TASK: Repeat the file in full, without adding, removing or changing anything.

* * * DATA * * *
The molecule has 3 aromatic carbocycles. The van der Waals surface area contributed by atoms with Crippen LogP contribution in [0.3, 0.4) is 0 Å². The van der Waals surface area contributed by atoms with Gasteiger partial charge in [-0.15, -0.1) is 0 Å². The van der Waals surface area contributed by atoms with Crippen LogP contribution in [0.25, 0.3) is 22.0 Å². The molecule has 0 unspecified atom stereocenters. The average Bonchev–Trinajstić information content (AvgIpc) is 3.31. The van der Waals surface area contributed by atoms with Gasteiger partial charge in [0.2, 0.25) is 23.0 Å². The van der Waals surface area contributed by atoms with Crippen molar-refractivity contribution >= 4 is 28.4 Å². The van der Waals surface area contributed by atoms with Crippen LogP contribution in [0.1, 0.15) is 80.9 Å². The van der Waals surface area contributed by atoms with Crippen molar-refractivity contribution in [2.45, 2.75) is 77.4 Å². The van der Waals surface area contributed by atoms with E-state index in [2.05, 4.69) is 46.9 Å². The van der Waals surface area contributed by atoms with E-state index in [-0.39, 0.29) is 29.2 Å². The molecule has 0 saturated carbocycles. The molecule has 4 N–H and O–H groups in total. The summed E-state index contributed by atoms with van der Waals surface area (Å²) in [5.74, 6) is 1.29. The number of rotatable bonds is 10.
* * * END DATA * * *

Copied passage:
The molecule has 3 aromatic carbocycles. The van der Waals surface area contributed by atoms with Crippen LogP contribution in [0.3, 0.4) is 0 Å². The van der Waals surface area contributed by atoms with Gasteiger partial charge in [-0.15, -0.1) is 0 Å². The van der Waals surface area contributed by atoms with Crippen LogP contribution in [0.25, 0.3) is 22.0 Å². The molecule has 0 unspecified atom stereocenters. The average Bonchev–Trinajstić information content (AvgIpc) is 3.31. The van der Waals surface area contributed by atoms with Gasteiger partial charge in [0.2, 0.25) is 23.0 Å². The van der Waals surface area contributed by atoms with Crippen molar-refractivity contribution >= 4 is 28.4 Å². The van der Waals surface area contributed by atoms with Crippen LogP contribution in [0.1, 0.15) is 80.9 Å². The van der Waals surface area contributed by atoms with Crippen molar-refractivity contribution in [2.45, 2.75) is 77.4 Å². The van der Waals surface area contributed by atoms with E-state index in [2.05, 4.69) is 46.9 Å². The van der Waals surface area contributed by atoms with E-state index in [-0.39, 0.29) is 29.2 Å². The molecule has 0 saturated carbocycles. The molecule has 4 N–H and O–H groups in total. The summed E-state index contributed by atoms with van der Waals surface area (Å²) in [5.74, 6) is 1.29. The number of rotatable bonds is 10.